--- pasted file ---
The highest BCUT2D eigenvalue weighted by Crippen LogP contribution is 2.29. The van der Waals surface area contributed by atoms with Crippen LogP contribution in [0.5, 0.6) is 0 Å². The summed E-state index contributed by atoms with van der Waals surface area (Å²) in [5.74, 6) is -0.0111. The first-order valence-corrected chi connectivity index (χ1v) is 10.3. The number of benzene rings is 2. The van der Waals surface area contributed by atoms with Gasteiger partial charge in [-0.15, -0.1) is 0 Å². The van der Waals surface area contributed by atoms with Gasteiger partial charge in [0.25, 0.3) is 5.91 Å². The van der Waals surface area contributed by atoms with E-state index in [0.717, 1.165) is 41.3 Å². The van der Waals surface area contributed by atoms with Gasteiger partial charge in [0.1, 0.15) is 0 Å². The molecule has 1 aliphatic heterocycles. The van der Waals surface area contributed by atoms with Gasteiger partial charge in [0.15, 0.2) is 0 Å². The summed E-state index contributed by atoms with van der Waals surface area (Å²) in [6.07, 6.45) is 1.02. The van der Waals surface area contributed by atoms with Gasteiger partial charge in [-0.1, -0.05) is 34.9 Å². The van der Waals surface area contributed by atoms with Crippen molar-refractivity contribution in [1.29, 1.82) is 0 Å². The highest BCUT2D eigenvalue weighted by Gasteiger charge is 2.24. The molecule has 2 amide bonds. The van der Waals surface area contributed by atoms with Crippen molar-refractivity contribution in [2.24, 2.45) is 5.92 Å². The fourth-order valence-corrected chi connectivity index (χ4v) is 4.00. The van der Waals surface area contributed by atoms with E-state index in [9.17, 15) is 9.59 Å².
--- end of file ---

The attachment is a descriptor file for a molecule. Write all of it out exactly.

The highest BCUT2D eigenvalue weighted by Crippen LogP contribution is 2.29. The van der Waals surface area contributed by atoms with Crippen LogP contribution in [0.5, 0.6) is 0 Å². The summed E-state index contributed by atoms with van der Waals surface area (Å²) in [5.74, 6) is -0.0111. The first-order valence-corrected chi connectivity index (χ1v) is 10.3. The number of benzene rings is 2. The van der Waals surface area contributed by atoms with Gasteiger partial charge in [-0.15, -0.1) is 0 Å². The van der Waals surface area contributed by atoms with Gasteiger partial charge in [0.25, 0.3) is 5.91 Å². The van der Waals surface area contributed by atoms with E-state index in [0.717, 1.165) is 41.3 Å². The van der Waals surface area contributed by atoms with Gasteiger partial charge in [0.1, 0.15) is 0 Å². The molecule has 1 aliphatic heterocycles. The van der Waals surface area contributed by atoms with Gasteiger partial charge in [0.15, 0.2) is 0 Å². The summed E-state index contributed by atoms with van der Waals surface area (Å²) in [6.07, 6.45) is 1.02. The van der Waals surface area contributed by atoms with Gasteiger partial charge in [-0.1, -0.05) is 34.9 Å². The van der Waals surface area contributed by atoms with Crippen molar-refractivity contribution in [1.29, 1.82) is 0 Å². The highest BCUT2D eigenvalue weighted by Gasteiger charge is 2.24. The molecule has 2 amide bonds. The van der Waals surface area contributed by atoms with Crippen molar-refractivity contribution in [2.24, 2.45) is 5.92 Å². The fourth-order valence-corrected chi connectivity index (χ4v) is 4.00. The van der Waals surface area contributed by atoms with E-state index in [9.17, 15) is 9.59 Å².